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From "Simone Gianni (JIRA)" <>
Subject [jira] Created: (LABS-412) [eclipse] Generate magma.locals on the fly based on Maven workspace resolution.
Date Sun, 16 Aug 2009 13:58:14 GMT
[eclipse] Generate magma.locals on the fly based on Maven workspace resolution.

                 Key: LABS-412
             Project: Labs
          Issue Type: New Feature
          Components: Magma
    Affects Versions: Current
            Reporter: Simone Gianni
             Fix For: Current

magma.locals is a file that magma:run reads when starting a Magma web application. It offers
a way for the developer to tell Magma to load stuff from unpacked projects instead of loading
it from packed jars. This is extremely useful when debugging/writing resource files, like
css or javascript. 

In fact, it is currently limited to resource folders.

Since now we have an Eclipse plugin that cooperates with Maven inside Eclipse, we have a way
to know which dependencies of a web project are present in the workspace and where to locate
them on the hard drive, so we could generate magma.locals automatically (eventually with a
different name, inside the target folder, so that user additions are possible).

Moreover, since we have now a builder inside Eclipse, we could extend magma.locals to load
also classes in target-eclipse/classes if they are present, so that we don't require the user
to "clean install" all artifacts when running a debug session from Eclipse.

A few checks should be in place to do this however :
- Do that only if target-eclipse/classes exists, obviously
- Do that only if target-eclipse/classes is more recent than the repository jar file or target/classes
- What to do if the user has his own workspace version of an artifact but a new one is found
on the repository? I'd go for the workspace version (only when running from Eclipse?)

(same problems are already there for resources, and resources from magma.locals always take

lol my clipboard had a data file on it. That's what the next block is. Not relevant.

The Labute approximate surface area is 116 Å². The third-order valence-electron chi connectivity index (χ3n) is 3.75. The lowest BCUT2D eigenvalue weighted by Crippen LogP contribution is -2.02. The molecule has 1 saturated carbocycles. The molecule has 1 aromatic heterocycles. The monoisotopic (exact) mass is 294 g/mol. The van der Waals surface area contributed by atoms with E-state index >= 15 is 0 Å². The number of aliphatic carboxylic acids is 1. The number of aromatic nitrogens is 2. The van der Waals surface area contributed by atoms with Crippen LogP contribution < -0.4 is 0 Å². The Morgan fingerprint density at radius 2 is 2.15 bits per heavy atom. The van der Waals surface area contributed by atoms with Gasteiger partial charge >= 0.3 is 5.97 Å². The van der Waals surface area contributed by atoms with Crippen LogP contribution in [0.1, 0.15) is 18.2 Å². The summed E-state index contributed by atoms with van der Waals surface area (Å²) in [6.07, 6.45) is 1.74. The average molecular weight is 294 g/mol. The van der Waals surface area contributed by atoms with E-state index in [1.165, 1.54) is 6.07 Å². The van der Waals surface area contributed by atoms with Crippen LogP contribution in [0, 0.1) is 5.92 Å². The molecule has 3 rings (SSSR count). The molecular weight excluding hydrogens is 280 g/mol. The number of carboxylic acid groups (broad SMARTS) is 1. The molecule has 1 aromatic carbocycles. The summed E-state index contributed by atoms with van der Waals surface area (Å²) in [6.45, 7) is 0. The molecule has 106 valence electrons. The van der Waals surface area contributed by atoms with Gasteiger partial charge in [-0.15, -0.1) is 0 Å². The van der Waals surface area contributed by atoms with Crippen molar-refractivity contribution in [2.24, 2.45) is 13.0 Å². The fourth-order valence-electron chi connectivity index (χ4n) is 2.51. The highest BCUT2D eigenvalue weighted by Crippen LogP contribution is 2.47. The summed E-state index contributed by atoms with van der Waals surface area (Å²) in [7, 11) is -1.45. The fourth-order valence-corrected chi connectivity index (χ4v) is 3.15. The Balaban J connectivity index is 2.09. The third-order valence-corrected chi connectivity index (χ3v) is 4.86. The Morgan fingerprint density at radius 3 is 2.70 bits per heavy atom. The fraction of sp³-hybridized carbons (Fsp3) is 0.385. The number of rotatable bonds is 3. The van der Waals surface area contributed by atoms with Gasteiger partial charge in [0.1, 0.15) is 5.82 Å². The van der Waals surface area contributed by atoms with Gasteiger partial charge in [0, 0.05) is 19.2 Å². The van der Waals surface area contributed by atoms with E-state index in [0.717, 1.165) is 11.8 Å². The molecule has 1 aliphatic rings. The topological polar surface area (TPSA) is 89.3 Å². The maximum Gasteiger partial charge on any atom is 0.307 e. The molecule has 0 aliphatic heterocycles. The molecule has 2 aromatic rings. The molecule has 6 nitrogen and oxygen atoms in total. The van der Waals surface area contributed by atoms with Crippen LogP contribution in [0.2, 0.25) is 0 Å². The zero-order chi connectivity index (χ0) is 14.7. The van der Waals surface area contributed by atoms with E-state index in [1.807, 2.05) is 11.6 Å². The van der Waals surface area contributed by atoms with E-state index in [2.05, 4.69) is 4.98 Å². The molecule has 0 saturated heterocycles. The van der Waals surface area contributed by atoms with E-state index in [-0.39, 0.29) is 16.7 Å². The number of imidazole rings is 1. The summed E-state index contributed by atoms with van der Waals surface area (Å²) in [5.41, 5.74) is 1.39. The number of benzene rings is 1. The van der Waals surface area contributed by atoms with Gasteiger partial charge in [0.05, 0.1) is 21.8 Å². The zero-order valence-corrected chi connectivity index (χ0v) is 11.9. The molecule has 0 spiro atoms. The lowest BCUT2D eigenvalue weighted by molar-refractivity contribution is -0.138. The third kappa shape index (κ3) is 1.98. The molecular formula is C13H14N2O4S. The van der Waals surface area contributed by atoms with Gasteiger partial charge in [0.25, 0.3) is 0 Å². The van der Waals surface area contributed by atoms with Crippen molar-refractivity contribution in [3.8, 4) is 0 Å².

precedence over jar resources, but resources does not usually crash the application, so probably
we should care more if adding also classes folders).

Another thing to evaluate is that classes in target-eclipse/classes are not compiled with
-XterminateAfterCompile, and this could create some problems to the running instance due to
some AspectJ bugs.

(just to name them explicitly, AspectJ is not yet ready for parallel development of aspect
libraries. So, closures generated by AspectJ takes progressive numbers relative to the current
compiler environment, and it could happen that if two different packages are both independently
weaving into a third one, generated closures share the same number and conseguently the same
class names, creating conflicts on the running instance. Another error happens when package
B depends on package A that has aspect weaving inside package B classes; if package A then
REMOVES one of these aspects, package B still refers to it, but the weaver SHOULD find out
that the aspect is not there anymore and remove it, instead it complains with an error, requiring
package B to be recompiled, making aspects analogous to public interfaces when it comes to
binary compatibility.) 

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